Switching to radio I wasn't quite as impressive but I do live in a poor reception area so can't really blame the zip for that, after all the radio is an added bonus anyway. As is being able to record a program.

The microphone for the voice recorder is another amazement. In keeping with the minusculity of the unit as a whole, the hole can hardly be seen yet the quality of recording, even at arm's length, belies the truth.

The menus are fairly simple and easy to work through, with options for 'music', 'radio', 'books', 'voice' 'card (the external memory)', 'sport (the timer)' and 'settings'. To get the option to add a song to the golist just press the down arrow whilst the song is playing to call up the music options, then hit the enter button to store or remove. Well that should be how it works anyway though, for some reason, when I have been looking at the podcast contents stored under 'books' it always returns to this menu instead of the music options - haven't worked out if this is a software or behavioural issue yet.

I was perturbed that the on/off button had to be held down for a long time before it started up but have since discovered that it only requires a short press and a little patience before the logo appears as if by magic.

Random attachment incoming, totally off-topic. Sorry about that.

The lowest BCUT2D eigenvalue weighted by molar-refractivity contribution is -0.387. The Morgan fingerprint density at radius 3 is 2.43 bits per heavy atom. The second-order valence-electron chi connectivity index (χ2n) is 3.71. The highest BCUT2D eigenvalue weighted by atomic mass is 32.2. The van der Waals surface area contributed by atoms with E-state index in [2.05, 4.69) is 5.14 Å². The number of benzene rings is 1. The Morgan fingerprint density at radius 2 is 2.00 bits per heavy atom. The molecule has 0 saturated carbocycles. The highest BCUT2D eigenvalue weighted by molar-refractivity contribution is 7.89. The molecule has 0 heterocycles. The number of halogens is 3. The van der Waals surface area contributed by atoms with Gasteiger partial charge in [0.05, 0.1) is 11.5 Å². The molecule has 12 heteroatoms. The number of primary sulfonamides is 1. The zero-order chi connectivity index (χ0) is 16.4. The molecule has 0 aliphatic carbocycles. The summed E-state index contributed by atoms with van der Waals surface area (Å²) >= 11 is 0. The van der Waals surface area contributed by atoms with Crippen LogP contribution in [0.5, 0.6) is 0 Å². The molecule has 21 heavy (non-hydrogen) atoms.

Complaints: I bought this for its advertised capacity to play .aac files since I have a lot of these but could only play them via my pc without going through the process of converting them first. Imagine then my disappointment, having expectantly loaded them all onto my wonderful new little toy, to discover that they were not recognised never mind played. Not a one of them. Oh, I found a solution to the problem easily enough, simply opened up a dos window and renamed them all to .m4a at one fell swoop but that isn't the point. I was under the impression that I could do a straight copy and felt terribly let down on discovering that life is just never that simple. Hence the four instead of five star rating.

Like one of the other reviewers I have also experienced the occasional bit of stuttering in reproduction but not enough to actually contemplate converting the files. Plus I'm not sure if the stuttering is indication of an inherent fault in the file since it always happens at the same point in replay - a bit like having a scratch on a vinyl record.

There is no rewind or fast forward option. Fair enough when listening to 2-3 minutes of song track but having to repeat the first 25 minutes of a chapter to catch the final 3 sentences of a book because the battery went flat goes beyond the pale!